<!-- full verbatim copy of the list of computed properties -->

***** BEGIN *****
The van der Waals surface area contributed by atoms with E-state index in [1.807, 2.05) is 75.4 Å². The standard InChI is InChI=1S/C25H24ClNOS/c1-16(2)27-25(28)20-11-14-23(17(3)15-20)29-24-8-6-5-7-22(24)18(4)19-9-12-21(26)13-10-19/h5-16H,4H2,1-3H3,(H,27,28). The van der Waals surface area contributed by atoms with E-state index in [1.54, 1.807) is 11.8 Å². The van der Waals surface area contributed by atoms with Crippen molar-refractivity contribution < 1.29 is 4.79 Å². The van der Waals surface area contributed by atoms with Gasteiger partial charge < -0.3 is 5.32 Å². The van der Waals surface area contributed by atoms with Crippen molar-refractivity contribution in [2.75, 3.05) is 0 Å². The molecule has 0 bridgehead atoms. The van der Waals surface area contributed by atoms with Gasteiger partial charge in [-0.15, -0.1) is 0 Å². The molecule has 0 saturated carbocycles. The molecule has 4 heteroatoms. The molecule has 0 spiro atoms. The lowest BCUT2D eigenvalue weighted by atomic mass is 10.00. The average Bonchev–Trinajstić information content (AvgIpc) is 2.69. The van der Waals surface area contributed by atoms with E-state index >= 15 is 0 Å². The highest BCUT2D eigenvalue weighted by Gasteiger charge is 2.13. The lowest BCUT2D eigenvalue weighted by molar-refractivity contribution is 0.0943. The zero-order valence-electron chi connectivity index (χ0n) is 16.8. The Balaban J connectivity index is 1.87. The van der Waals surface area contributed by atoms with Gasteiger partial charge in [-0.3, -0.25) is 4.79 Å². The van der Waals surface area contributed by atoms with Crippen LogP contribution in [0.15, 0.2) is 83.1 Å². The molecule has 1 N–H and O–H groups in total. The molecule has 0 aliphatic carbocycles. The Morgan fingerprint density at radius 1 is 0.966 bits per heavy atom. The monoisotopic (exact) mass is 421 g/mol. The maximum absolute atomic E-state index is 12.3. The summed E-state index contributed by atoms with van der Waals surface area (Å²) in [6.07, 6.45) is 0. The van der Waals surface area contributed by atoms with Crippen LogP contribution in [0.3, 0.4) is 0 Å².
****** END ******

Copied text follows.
The van der Waals surface area contributed by atoms with E-state index in [1.807, 2.05) is 75.4 Å². The standard InChI is InChI=1S/C25H24ClNOS/c1-16(2)27-25(28)20-11-14-23(17(3)15-20)29-24-8-6-5-7-22(24)18(4)19-9-12-21(26)13-10-19/h5-16H,4H2,1-3H3,(H,27,28). The van der Waals surface area contributed by atoms with E-state index in [1.54, 1.807) is 11.8 Å². The van der Waals surface area contributed by atoms with Crippen molar-refractivity contribution < 1.29 is 4.79 Å². The van der Waals surface area contributed by atoms with Gasteiger partial charge < -0.3 is 5.32 Å². The van der Waals surface area contributed by atoms with Crippen molar-refractivity contribution in [2.75, 3.05) is 0 Å². The molecule has 0 bridgehead atoms. The van der Waals surface area contributed by atoms with Gasteiger partial charge in [-0.15, -0.1) is 0 Å². The molecule has 0 saturated carbocycles. The molecule has 4 heteroatoms. The molecule has 0 spiro atoms. The lowest BCUT2D eigenvalue weighted by atomic mass is 10.00. The average Bonchev–Trinajstić information content (AvgIpc) is 2.69. The van der Waals surface area contributed by atoms with E-state index >= 15 is 0 Å². The highest BCUT2D eigenvalue weighted by Gasteiger charge is 2.13. The lowest BCUT2D eigenvalue weighted by molar-refractivity contribution is 0.0943. The zero-order valence-electron chi connectivity index (χ0n) is 16.8. The Balaban J connectivity index is 1.87. The van der Waals surface area contributed by atoms with Gasteiger partial charge in [-0.3, -0.25) is 4.79 Å². The van der Waals surface area contributed by atoms with Crippen LogP contribution in [0.15, 0.2) is 83.1 Å². The molecule has 1 N–H and O–H groups in total. The molecule has 0 aliphatic carbocycles. The Morgan fingerprint density at radius 1 is 0.966 bits per heavy atom. The monoisotopic (exact) mass is 421 g/mol. The maximum absolute atomic E-state index is 12.3. The summed E-state index contributed by atoms with van der Waals surface area (Å²) in [6.07, 6.45) is 0. The van der Waals surface area contributed by atoms with Crippen LogP contribution in [0.3, 0.4) is 0 Å².